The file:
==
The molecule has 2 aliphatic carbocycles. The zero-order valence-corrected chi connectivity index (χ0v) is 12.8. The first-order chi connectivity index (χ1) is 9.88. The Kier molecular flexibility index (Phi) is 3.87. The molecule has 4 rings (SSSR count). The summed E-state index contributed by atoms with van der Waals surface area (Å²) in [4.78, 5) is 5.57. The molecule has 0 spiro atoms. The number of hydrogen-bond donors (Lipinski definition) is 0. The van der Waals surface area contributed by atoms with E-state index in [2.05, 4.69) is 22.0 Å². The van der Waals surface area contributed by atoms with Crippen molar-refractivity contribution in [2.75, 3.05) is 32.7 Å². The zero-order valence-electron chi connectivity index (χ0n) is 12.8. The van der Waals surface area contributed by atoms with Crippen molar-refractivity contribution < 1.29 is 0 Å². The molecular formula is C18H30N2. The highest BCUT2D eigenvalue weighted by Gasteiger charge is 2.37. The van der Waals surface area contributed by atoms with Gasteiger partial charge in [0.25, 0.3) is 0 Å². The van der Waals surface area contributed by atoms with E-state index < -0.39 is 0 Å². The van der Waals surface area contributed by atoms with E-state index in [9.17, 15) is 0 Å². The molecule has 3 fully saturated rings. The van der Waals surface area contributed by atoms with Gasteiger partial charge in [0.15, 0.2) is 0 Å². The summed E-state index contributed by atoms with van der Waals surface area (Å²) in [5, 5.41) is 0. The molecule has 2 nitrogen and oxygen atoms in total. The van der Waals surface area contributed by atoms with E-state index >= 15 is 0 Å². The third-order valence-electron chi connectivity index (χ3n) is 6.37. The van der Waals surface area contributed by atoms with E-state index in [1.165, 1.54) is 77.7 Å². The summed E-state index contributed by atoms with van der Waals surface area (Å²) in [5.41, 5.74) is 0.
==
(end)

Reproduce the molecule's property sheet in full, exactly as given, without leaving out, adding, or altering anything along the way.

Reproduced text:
The molecule has 2 aliphatic carbocycles. The zero-order valence-corrected chi connectivity index (χ0v) is 12.8. The first-order chi connectivity index (χ1) is 9.88. The Kier molecular flexibility index (Phi) is 3.87. The molecule has 4 rings (SSSR count). The summed E-state index contributed by atoms with van der Waals surface area (Å²) in [4.78, 5) is 5.57. The molecule has 0 spiro atoms. The number of hydrogen-bond donors (Lipinski definition) is 0. The van der Waals surface area contributed by atoms with E-state index in [2.05, 4.69) is 22.0 Å². The van der Waals surface area contributed by atoms with Crippen molar-refractivity contribution in [2.75, 3.05) is 32.7 Å². The zero-order valence-electron chi connectivity index (χ0n) is 12.8. The van der Waals surface area contributed by atoms with Crippen molar-refractivity contribution < 1.29 is 0 Å². The molecular formula is C18H30N2. The highest BCUT2D eigenvalue weighted by Gasteiger charge is 2.37. The van der Waals surface area contributed by atoms with Gasteiger partial charge in [0.25, 0.3) is 0 Å². The van der Waals surface area contributed by atoms with E-state index < -0.39 is 0 Å². The van der Waals surface area contributed by atoms with E-state index in [9.17, 15) is 0 Å². The molecule has 3 fully saturated rings. The van der Waals surface area contributed by atoms with Gasteiger partial charge in [0.15, 0.2) is 0 Å². The summed E-state index contributed by atoms with van der Waals surface area (Å²) in [5, 5.41) is 0. The molecule has 2 nitrogen and oxygen atoms in total. The van der Waals surface area contributed by atoms with E-state index >= 15 is 0 Å². The third-order valence-electron chi connectivity index (χ3n) is 6.37. The van der Waals surface area contributed by atoms with E-state index in [1.165, 1.54) is 77.7 Å². The summed E-state index contributed by atoms with van der Waals surface area (Å²) in [5.41, 5.74) is 0.